[Haskell-cafe] Intersection types for Haskell?

José Miguel Vilaça jmvilaca at di.uminho.pt
Tue Jan 10 13:44:43 EST 2006


If I understand your problem than the following is a solution:


{-# OPTIONS -fglasgow-exts #-}

class Foo a b where 
   g :: a -> b

type A = {- change the following -} Int
type B = {- change the following -} Char
instance Foo A B where
   g a = {- change the following -} ' '
type C = {- change the following -} Float
type D = {- change the following -} String

instance Foo C D where
   g c = {- change the following -} ""
f :: (Foo a b, Foo c d) => a -> c -> (b, d)  
f x y = (g x, g y)


Simply create a class an give instances for the wanted types.

The code above is also in a file in attachment.


José Miguel Vilaça 
Departamento de Informática - Universidade do Minho 
jmvilaca at di.uminho.pt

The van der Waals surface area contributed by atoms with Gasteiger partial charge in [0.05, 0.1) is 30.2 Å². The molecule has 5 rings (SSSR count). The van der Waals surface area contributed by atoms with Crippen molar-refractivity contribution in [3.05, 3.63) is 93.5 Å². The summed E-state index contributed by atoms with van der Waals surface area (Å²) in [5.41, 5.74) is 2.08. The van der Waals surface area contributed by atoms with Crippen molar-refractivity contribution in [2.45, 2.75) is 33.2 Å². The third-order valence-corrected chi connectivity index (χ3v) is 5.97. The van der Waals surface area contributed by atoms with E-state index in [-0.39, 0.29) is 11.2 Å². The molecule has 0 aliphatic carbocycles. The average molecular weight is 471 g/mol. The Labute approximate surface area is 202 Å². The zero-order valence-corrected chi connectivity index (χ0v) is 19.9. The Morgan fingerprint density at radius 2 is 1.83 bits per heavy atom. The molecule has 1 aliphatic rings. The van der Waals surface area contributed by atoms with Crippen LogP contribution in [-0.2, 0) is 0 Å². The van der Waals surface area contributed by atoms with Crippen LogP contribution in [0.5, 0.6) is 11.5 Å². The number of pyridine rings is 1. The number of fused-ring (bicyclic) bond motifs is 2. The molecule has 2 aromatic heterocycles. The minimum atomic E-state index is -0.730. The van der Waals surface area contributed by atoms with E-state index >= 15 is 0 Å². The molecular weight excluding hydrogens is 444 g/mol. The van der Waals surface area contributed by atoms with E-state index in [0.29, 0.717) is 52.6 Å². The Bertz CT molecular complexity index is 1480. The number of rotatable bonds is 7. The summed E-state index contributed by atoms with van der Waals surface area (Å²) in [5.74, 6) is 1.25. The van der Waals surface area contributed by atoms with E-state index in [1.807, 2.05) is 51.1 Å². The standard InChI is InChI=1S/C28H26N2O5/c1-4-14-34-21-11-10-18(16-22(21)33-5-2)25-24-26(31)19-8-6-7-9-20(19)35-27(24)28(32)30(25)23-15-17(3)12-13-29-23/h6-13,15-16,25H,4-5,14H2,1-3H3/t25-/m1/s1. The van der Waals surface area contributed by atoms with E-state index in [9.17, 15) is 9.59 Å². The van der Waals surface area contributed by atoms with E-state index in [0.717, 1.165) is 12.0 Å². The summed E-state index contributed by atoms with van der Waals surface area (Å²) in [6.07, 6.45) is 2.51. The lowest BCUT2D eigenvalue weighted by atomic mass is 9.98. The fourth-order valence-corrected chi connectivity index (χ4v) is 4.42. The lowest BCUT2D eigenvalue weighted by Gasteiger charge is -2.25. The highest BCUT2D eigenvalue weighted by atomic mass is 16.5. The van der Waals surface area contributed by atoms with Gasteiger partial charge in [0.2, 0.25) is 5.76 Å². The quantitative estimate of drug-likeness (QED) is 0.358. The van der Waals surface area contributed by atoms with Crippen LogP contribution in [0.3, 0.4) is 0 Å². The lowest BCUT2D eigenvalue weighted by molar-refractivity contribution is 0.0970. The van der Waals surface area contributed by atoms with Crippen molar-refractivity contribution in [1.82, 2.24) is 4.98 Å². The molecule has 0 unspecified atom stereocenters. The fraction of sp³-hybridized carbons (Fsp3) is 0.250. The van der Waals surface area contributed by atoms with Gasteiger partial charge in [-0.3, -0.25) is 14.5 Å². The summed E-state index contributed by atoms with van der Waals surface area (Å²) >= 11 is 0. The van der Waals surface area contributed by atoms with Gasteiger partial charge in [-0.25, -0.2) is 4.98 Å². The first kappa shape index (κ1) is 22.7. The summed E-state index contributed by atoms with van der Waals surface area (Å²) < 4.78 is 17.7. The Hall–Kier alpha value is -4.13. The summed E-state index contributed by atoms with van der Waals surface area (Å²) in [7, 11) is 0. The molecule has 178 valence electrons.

-----Mensagem original-----
De: haskell-cafe-bounces at haskell.org
[mailto:haskell-cafe-bounces at haskell.org] Em nome de Brian Hulley
Enviada: terça-feira, 10 de Janeiro de 2006 18:01
Para: Haskell-cafe
Assunto: [Haskell-cafe] Intersection types for Haskell?

Hi -
I'm wondering if there is any possiblility of getting intersection types 
into Haskell. For example, at the moment there is no (proper) typing for:

    f g x y = (g x, g y)

Ideally, I'd like to be able to write:

    f:: (a -> b & c -> d) -> a -> c -> (b,d)


    f :: (a -> b a) -> c -> d -> (b c, b d)

which is perhaps clearer and prevents bad types such as (Int -> String & 
Int -> Char) by construction.

While it may be impossible (?) to infer such a type for f, would it be 
possible to make use of such an annotation (esp since Haskell with GHC 
extensions already has arbitary rank polymorphism)?

Also, as a second point, could functional dependencies in type classes be 
written using a similar syntax eg instead of

    class Insert t c a | c a -> t where
        insert :: t -> c a -> c a

we could write:

    class Insert (h (c a)) c a where
        insert :: h (c a) -> c a -> c a

    class Insert t@(h (c a)) c a where   -- re-using as-pattern syntax
        insert :: t -> c a -> c a

to avoid having to have a special syntax just for functional dependencies 
and/or to be able to write more complicated fundeps more succinctly?

Brian Hulley 

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